With only hours left of 2008, this seems to be a good time to summarise the year that’s gone by, and perhaps to take a quick look at what is coming. Last year, I had this to say about the future:
The defining issues of 2008 will be whether the U.S. will stay in Iraq long enough to ensure continued relative stability; the outcome of the turmoil in Pakistan; whether the protectionist voices will be heard and tariffs increase; what happens in the Balkans over the next 6 months or so, when and if Kosovo declares independence. And, of course, the U.S. presidential election — among many things, expected and unexpected.
It’s always hard to predict the future, and given the financial troubles we’ve had there has certainly been other issues at the forefront. The U.S. has stayed the course in Iraq, and the new administration does not seem to intend to change strategy, so my expectation for 2009 is that things will continue to stabilise, allowing for a substantial reduction in the number of soldiers on the ground. Pakistan on the other hand, remains uncertain and could quickly become problematic. I have no idea what to expect there. The same thing goes for Kosovo and the Balkans; while things appear stable at the moment there are conflicts hidden under the surface. Chances are they can be managed, but it’s quite possible that they will explode in our faces leading to another tragic episode in the region. As for free trade, economic woes are seldom good for it, as people turn to populistic protectionism. I’m not optimistic.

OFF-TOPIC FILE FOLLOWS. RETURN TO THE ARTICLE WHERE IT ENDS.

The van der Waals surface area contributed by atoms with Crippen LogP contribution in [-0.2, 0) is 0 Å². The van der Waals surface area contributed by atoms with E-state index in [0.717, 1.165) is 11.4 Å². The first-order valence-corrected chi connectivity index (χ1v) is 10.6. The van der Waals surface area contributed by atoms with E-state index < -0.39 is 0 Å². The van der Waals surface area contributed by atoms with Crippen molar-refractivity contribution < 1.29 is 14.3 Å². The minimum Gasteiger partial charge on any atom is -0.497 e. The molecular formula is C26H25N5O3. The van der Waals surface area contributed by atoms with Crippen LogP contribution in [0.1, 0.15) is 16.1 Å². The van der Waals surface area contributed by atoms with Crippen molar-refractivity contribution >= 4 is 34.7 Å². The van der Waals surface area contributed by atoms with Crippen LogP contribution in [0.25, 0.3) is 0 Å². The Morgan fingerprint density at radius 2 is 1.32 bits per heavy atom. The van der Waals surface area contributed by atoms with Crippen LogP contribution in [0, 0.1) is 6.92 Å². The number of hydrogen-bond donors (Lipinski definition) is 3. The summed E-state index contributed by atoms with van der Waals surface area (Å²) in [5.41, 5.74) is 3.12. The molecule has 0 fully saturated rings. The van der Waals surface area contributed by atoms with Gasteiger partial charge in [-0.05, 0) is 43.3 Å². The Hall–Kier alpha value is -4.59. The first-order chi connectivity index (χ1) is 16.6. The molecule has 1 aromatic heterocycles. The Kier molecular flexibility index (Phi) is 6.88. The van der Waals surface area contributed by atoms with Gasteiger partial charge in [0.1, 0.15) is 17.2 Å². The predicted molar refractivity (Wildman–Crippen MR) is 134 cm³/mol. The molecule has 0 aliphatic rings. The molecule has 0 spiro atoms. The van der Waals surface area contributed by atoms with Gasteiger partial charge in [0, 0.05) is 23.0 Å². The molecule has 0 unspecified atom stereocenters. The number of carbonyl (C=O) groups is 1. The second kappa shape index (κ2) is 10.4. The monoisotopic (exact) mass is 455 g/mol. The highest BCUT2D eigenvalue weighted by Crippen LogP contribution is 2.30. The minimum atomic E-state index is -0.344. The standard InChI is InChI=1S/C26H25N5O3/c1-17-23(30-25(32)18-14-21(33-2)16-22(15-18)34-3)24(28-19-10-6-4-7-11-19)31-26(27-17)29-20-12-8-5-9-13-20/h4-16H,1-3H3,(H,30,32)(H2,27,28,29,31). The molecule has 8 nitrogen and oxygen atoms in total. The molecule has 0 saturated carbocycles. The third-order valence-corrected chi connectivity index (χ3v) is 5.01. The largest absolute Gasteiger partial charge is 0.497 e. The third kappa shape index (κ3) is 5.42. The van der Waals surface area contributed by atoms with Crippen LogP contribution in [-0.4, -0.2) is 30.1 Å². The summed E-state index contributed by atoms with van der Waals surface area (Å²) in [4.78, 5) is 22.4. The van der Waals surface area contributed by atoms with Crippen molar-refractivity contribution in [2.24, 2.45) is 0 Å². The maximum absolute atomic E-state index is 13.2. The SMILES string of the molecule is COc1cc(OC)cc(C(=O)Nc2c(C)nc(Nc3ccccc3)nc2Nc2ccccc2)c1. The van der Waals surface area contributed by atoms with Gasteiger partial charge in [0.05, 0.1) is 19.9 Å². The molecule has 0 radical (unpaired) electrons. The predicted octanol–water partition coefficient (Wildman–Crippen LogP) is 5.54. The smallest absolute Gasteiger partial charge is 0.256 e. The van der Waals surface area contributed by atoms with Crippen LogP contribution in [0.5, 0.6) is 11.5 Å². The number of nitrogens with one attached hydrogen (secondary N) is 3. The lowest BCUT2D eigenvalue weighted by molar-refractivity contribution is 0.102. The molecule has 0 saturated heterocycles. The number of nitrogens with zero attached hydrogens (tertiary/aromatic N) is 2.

Overall 2008 has not been a particularly good year for liberty, with governments using the financial crisis to increase their scope. There is also the ongoing trend of stronger surveillance, less driven by terrorism fears and rather more by clumsy attempts to adapt legislation to new technology. I’m specifically thinking about copyright protection — a legitimate concern — that has been taken on by a considerable weakening of the protection of the private sphere.
The economic recession will continue far into 2009, perhaps longer than that, but I feel the main danger lies in the regulations that may arise from this. The recession will pass over if left alone, but laws that stifle innovation and risk-taking could well continue to hurt us for decades. In particular it will be interesting to see what approach the Obama administration will take. I’m expecting an overly activist policy, probably along the lines of that of Bush, but with a different rhetorical slant.
In international policy the major challenge will be in dealing with Iran. 2008 has been a lost year, and I fear 2009 could be as well. The key, I believe, to an improved Middle East, will be convincing the Arab countries — especially the smaller but more moderate ones — that it is in their interest to align themselves closer to the West than with Iran. This is a tough challenge, especially while observing the current Iran driven violence in the region. Offering strengthened economic ties might be a good way in, providing a chance for better economic conditions for the citizens of the region while also giving ourselves better leverage in negotiations. Plus, economically speaking, it would provide a net benefit to us. As for the current violence, a cease-fire must first be achieved and Palestinian rocket launching prevented, before fruitful talks can be held. Trying to achieve peace the other way around — by first talking and then asking islamists to stop bombarding Israeli civilians — as a lot of Western media seem to suggest, is entirely backwards.
Overall, one year from now, I think things will largely be what they are. But then again, anything could happen. Personally speaking, I’ve had a really good year, and I hope you have as well. Blogging, unfortunately, has been slow and while I hope to improve I can’t promise anything. Even so, I hope you have enjoyed my scribblings this year, and that you will continue to do so in 2009.
Happy new year!